I am not the poster child for positive thinking. My proverbial glass is frequently leaking. But, it is something that I am working on. Every night, I make a concerted effort to find some moments to thank God for. It has helped my general outlook tremendously.
In Gratefulness: The Habit of a Grace-Filled Life, Dr. Susan Muto invites us to take thankfulness even further. She asks us to follow St. Paul’s instructions in 1 Thessalonians 5:18 to “give thanks in all circumstances.” We are called to give thanks in both good times and bad, to trust that God is always with us. “We believe that our trust in the Lord will never be disappointed, that no prayer goes unanswered and that the gifts bestowed by God bear lasting fruit in the long run.”
Muto discusses the benefits of positivity as well as the dangers of negativity, offering practical ways to quiet the negative voices inside our heads. She also explores the signs that we are making progress in grateful living as well as the lasting fruits of thankfulness.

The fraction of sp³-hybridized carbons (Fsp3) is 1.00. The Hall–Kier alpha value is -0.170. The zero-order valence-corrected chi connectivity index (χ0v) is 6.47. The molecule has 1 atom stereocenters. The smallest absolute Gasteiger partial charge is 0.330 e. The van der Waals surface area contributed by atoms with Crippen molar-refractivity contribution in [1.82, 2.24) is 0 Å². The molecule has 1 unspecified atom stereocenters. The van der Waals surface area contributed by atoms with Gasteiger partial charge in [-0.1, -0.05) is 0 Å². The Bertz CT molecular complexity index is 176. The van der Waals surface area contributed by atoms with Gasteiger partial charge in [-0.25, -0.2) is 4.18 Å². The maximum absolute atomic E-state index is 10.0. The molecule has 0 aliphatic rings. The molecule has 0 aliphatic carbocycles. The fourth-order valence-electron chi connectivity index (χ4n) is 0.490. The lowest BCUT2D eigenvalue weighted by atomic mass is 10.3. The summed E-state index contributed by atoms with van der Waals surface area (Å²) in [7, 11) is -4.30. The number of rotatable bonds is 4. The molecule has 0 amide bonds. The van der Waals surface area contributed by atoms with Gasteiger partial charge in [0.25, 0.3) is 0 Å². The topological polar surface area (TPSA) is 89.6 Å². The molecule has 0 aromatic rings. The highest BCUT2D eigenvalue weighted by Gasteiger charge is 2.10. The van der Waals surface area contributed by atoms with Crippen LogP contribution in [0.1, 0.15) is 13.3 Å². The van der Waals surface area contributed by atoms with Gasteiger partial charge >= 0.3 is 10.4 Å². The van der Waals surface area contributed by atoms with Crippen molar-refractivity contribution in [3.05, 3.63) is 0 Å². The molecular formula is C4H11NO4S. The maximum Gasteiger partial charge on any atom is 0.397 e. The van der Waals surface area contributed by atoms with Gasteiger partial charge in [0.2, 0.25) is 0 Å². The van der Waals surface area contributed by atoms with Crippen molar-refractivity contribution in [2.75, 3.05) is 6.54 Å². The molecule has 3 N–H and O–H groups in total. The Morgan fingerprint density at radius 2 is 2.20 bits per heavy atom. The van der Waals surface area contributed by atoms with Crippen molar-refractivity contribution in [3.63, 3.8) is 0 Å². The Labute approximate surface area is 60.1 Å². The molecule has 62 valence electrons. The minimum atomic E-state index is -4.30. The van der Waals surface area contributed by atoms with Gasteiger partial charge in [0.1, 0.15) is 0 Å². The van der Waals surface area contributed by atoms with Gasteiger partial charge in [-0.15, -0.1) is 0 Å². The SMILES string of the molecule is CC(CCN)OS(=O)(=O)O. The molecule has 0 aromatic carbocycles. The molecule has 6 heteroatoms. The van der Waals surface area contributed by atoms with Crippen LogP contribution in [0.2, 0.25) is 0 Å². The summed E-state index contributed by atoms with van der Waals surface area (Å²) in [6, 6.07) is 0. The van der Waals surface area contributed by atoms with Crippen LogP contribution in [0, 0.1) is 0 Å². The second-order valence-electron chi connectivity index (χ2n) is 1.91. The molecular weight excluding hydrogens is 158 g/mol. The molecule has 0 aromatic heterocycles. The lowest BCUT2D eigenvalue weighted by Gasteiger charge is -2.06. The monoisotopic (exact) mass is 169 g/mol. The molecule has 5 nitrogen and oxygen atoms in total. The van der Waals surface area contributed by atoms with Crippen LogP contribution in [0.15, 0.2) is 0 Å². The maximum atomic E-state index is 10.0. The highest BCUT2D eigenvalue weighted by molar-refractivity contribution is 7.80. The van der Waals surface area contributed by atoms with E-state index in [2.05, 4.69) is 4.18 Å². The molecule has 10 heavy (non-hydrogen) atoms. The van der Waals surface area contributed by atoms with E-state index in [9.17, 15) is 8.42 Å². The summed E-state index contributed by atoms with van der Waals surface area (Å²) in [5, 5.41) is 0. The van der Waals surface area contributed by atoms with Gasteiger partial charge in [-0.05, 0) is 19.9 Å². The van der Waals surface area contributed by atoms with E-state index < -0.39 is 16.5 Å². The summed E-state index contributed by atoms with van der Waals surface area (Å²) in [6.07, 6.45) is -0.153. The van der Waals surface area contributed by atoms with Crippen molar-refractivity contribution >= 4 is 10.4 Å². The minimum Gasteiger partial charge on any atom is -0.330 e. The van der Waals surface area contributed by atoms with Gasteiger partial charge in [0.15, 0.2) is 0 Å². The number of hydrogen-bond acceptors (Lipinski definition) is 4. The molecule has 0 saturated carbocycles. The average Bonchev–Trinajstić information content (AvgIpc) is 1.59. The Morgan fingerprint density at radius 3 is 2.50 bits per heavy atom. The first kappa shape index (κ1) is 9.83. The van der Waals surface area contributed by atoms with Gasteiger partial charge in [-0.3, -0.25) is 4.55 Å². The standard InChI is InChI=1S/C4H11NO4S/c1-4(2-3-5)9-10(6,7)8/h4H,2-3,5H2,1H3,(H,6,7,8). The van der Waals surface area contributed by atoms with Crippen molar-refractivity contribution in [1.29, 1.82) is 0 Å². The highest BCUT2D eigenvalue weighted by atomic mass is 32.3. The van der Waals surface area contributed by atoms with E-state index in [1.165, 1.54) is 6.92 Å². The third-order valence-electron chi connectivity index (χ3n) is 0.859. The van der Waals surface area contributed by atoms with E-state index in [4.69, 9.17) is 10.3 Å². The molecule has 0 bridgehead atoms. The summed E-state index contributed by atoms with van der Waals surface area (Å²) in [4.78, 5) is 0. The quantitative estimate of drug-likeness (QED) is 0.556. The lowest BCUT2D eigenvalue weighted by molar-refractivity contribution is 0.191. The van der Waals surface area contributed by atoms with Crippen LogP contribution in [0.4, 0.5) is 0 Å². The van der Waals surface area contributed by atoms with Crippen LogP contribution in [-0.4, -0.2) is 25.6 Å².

In addition, each chapter profiles two saintly companions in grateful living, providing role models for us to imitate. There are also reflection questions for private or group use. The Conclusion offers 12 tried-and-true ways to foster receptivity to and cooperation with the grace of gratefulness.
The Appendix could actually be considered a bonus book. Muto includes 21 reflections which could be used as a self-guided retreat. “Counsels on the Grace of Gratefulness: Twenty-One Days with the Ancient, Medieval, and Modern Spiritual Masters” features short biographies of each spiritual master, followed by a quote by them and reflection questions.
If you want to embrace a more grateful spirit, Gratefulness: The Habit of a Grace-Filled Life will help you on your journey.